This post was originally published on Elephants and Tea, a magazine written for and by the AYA cancer community telling their story in their own words.
This March is both my 27th birthday and my one-year “birth” day from when I received CAR-T immunotherapy. I had relapsed twice at that point and could hardly handle more chemotherapy. Now nearly one year later, I remain in remission and feel incredibly lucky.
I was first diagnosed with primary mediastinal large B-cell lymphoma in January 2018, after a month of experiencing chest pain. I had just finished my first semester of my master’s degree and then took a medical leave of absence for six cycles of R-CHOP. Things were looking good, as I was in remission and rewarded a fellowship to study in Taiwan. I just wanted to move on. Little did I know that just months later, I would relapse and have to cut my fellowship short, fleeing back to Maryland for salvage chemotherapy, R-ICE. The plan was to wait for a match for a stem cell transplant.
But it was too late. I had relapsed again, and it felt absolutely devastating. In hindsight, however, I believe this was a blessing in disguise, as I decided to take charge of my treatment. Rather than go with an intense treatment plan of more chemotherapy and then radiation, only to hope for a chance at the transplant again, I sought the help of a CAR-T oncologist at the University of Maryland Medical Center.
Soon enough, I was being admitted to start what ended up being nearly two weeks in the hospital, with two days in the ICU—one of which on my 26th birthday. The treatment’s side effects were not nice to me, but in the end, the killer T cells worked. My own immune system had been awoken. As Charles Graeber emphasizes in The Breakthrough, the potential of the immune system to kill cancer took a while for most cancer researchers to accept, especially over chemotherapy and radiation. Even when growing evidence clearly supported immunotherapy’s power, Graeber writes, “[s]cientists are people; they have beliefs, and are personally invested in them. And that can sometimes lead to unintentional and unconscious bias, and a sort of intellectual blindness. It can, in other words, make even scientists unscientific.”
I am grateful for the scientists who believed in and still believes in immunotherapy as the breakthrough. Their persistence in research reinforces two core lessons that cancer has taught me: 1) in the face of adversity, we are much more resilient than we may think, and 2) hope does help and comes in various forms.
My loved ones were the beacon of hope that I desperately needed throughout this journey. Throughout this journey, my parents served as the best caregivers I could ever ask for. They took turns staying with me at the hospital, as well as attending every single appointment I had and continue to have. Equally important, I had my boyfriend who is now my husband. We met just months before my diagnosis in Taiwan (would you believe, via a dating app), and while most of our relationship had been long-distance during my treatment, he has made every effort to show support. We now live together and study in the Washington, D.C. metro area, with hopes of giving back to the community and serving fellow cancer patients and survivors. More specifically, during my final semester as a master’s candidate at Georgetown University, I am working on a nonprofit social enterprise to revolutionize cancer patient care.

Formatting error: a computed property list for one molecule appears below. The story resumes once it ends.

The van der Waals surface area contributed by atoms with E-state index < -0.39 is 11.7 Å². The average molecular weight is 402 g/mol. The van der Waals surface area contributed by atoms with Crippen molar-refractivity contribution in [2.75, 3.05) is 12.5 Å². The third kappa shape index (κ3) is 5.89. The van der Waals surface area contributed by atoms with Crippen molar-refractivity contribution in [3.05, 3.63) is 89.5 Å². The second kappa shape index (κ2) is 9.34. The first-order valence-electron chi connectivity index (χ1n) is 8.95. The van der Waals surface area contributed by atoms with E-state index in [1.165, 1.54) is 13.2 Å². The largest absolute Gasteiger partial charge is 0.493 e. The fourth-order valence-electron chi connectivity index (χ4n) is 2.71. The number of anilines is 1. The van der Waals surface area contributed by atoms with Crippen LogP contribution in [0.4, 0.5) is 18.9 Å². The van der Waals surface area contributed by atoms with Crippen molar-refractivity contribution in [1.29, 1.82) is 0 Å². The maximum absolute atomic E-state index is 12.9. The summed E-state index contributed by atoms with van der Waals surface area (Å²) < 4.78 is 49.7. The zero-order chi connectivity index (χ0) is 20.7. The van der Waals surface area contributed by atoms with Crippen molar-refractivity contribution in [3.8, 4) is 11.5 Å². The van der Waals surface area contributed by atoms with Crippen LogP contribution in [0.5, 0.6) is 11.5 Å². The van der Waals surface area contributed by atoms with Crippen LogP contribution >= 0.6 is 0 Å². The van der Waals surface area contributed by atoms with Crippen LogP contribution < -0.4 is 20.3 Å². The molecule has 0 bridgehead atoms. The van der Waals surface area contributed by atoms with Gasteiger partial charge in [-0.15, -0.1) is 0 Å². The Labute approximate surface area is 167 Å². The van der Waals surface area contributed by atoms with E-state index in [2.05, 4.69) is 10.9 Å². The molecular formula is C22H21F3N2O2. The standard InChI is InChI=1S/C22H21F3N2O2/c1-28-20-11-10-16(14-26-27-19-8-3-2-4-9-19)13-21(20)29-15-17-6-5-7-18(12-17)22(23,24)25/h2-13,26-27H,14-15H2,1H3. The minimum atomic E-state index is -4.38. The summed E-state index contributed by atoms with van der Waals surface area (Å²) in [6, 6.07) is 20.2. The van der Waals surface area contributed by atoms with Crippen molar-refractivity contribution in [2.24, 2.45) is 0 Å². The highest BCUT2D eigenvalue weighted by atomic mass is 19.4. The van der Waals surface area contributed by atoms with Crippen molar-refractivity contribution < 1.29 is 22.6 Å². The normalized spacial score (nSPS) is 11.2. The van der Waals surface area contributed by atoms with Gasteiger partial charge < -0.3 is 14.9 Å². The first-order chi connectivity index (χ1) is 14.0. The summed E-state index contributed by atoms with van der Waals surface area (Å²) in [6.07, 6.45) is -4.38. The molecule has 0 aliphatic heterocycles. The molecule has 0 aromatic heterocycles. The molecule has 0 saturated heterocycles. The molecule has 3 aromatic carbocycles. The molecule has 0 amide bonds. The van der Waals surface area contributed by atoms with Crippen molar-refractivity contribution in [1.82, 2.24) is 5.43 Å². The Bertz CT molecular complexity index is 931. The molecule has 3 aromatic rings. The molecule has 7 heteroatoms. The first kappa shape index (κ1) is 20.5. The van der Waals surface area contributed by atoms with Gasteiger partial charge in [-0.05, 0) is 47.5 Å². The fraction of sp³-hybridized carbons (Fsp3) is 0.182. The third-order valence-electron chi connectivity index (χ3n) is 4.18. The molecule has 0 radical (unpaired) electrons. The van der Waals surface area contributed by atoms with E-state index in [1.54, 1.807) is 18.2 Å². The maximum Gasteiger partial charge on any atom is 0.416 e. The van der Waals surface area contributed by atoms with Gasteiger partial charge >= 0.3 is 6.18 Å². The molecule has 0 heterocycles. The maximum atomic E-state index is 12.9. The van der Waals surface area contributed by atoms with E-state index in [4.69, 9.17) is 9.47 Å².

My inspiration comes from encountering one thoughtful care package left by a former patient in the Bone Marrow Transplant/CAR-T ward upon being admitted for T-cell infusion. Depleted as I was from all the chemotherapy, this one package somehow gave me the energy to stay hopeful. “When I’m out of here, I’m going to do the same,” I resolved. Importantly, it has made me reflect on how patient care during and after treatment, especially for young adults like myself, desperately needs more attention. Whether the issues are about fertility or careers, finances or mental distress, patients, survivors, and their caregivers all deserve better. We need both hope and system change.
Fortunately, nonprofit organizations such as Livestrong are recognizing the gap between care for the patient within the hospital and care outside the hospital. In 2014, it announced Livestrong Cancer Institutes in Austin, Texas, with a mission to create and serve as an innovative model on changing how cancer patients are cared for. This development is long overdue, and am very much looking forward to seeing its model being adopted nationally, if not worldwide.
Cancer has made me think about what I would have never thought possible. Not only have I survived months and months of horror (does it ever end?), but I truly believe that we can revolutionize the system of cancer care. Just as treating cancer should go beyond chemotherapy, cancer care goes beyond being handed a “patient education” binder of twenty-year-old faded printouts on managing side effects. It’s time for change.